there I began collecting obits of the famous, infamous, notorious and
scandalous. Whenever my eye would catch an interesting obit from the Atlanta
papers or the New York Times, these were added to the collection.
At some point lettered tabs were added to keep the obits in somewhat of
an alphabetical order.
My obituary collection today ranges in the thousands of entries with
boxes full of obits yet to add. I may have to enlist someone to help me get all
those waiting to be added before my own obit is placed in the latest binder!
What is the public’s curiosity with obits and how did it evolve? Many
folks admit they read the obits to see if there are friends they know listed
while others enjoy the stories contained in an obituary. During
my childhood years, the obits you would see in the Atlanta papers gave only
basic information: who the deceased was, the surviving family members, when the
funeral was to be held and where with the officiating minister(s), the names of
the pallbearers and where the internment was to be. The funeral home being used
was always the last to be mentioned.
Through the years, as the news focus changed, so did the obituaries in
the information they offered. Pete
Hamill, a former journalist and author made the following comments in his
introduction to “The Obits – 2012 Annual”, published by The New York
Times: “The cause of death, of course, is always life. What matters most is
the life and how it was lived.” Hamill
went on to say that there is a sense of finality to every obit, the fall of a
last curtain. When asked his definition of an obit he said, “An obit is made
of knowable facts. It is not a eulogy, pasty with oratory.
Nor is it an indictment. The obit says ‘here’s why this human was
important at the moment of the writing.”
More folks than you might imagine make a daily habit of reading the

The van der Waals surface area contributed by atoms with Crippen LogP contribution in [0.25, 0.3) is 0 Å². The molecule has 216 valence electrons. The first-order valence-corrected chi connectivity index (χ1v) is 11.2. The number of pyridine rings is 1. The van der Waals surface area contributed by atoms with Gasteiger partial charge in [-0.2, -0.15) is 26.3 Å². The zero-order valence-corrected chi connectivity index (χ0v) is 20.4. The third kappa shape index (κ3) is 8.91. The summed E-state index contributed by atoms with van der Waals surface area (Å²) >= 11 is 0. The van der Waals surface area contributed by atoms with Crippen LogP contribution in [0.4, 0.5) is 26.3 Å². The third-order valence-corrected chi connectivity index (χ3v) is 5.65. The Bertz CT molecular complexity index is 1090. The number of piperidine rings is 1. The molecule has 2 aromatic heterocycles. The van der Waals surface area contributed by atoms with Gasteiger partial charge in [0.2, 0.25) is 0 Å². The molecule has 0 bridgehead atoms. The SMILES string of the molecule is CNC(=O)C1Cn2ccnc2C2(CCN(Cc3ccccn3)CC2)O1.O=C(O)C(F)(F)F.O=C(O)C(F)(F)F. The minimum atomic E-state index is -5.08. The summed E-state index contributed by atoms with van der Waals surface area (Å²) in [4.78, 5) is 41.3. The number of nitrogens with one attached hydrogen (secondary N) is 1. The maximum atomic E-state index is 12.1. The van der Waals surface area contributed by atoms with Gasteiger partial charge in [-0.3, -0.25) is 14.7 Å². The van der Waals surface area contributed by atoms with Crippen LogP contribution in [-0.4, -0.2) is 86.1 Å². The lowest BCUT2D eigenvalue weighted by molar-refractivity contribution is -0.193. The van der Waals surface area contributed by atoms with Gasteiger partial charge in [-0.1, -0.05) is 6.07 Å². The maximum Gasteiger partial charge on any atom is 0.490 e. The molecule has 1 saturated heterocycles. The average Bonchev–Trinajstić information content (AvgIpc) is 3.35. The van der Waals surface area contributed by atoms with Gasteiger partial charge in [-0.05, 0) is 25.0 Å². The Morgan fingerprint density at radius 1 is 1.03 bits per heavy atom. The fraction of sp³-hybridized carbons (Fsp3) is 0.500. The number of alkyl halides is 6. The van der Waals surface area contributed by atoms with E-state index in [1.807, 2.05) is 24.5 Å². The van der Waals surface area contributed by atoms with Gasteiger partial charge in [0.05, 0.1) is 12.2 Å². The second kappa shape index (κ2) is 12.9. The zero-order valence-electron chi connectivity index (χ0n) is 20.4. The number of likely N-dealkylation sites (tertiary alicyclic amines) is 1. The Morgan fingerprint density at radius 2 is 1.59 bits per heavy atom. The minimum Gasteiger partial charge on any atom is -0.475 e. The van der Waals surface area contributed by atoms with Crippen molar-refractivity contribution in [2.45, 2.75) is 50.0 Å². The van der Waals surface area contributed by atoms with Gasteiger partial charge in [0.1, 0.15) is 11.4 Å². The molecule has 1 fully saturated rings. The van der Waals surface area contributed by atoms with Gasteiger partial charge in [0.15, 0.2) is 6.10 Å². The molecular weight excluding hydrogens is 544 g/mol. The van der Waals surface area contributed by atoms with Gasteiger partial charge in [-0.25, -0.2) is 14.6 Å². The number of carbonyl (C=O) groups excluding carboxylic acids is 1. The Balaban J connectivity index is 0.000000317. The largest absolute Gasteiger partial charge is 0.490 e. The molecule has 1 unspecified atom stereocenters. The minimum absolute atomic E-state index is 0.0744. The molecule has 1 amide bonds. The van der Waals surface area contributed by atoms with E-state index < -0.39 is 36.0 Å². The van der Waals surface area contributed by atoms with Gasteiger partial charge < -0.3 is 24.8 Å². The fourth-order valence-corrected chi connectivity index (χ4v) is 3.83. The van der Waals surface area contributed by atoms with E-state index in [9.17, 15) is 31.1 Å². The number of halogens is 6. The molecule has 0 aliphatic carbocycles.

obits, either in print form or on your Ipad or tablet.
If the person is someone you know, reading the obit is charged with a
certain amount of sorrow….it announces a permanent interruption between you
and the individual you knew.
When Kay Powell, former head of the obituary department for the Atlanta
Journal Constitution took charge of the office, we became friends right away. At
that time the paper decided to create on the obituary page what was called an
“obituary profile” on certain individuals of note or, depending on what type
of life they had, if it was of a significant or worthwhile nature, it would
become the profile of the day. Kay told me hundreds of obits would come across
her desk and along with her staff they would single out a particular obituary
for each day and get busy on the phone with family & friends, digging up all
the information they could along with a photograph to use.
Once all the information was obtained then came the daunting task of
transforming the information into a readable tribute, which at times could be a
It takes a special type of person to collect, assimilate and process the
information on a person into a story that brings the individual to life. Editors
Camp & Caldwell could do it, Sam Harvey could do it and anyone who has a
compassionate appreciation of their fellow man along with a good command of the
English language can turn the biographical and personal material into a tribute
worthy of the life led.
As Kay has told me time and again, “Every life has a story; some are
just more interesting than others.”
And, as the writer Malachy McCourt likes to say: “I come from a long
line of dead people with stories.”
As do we all.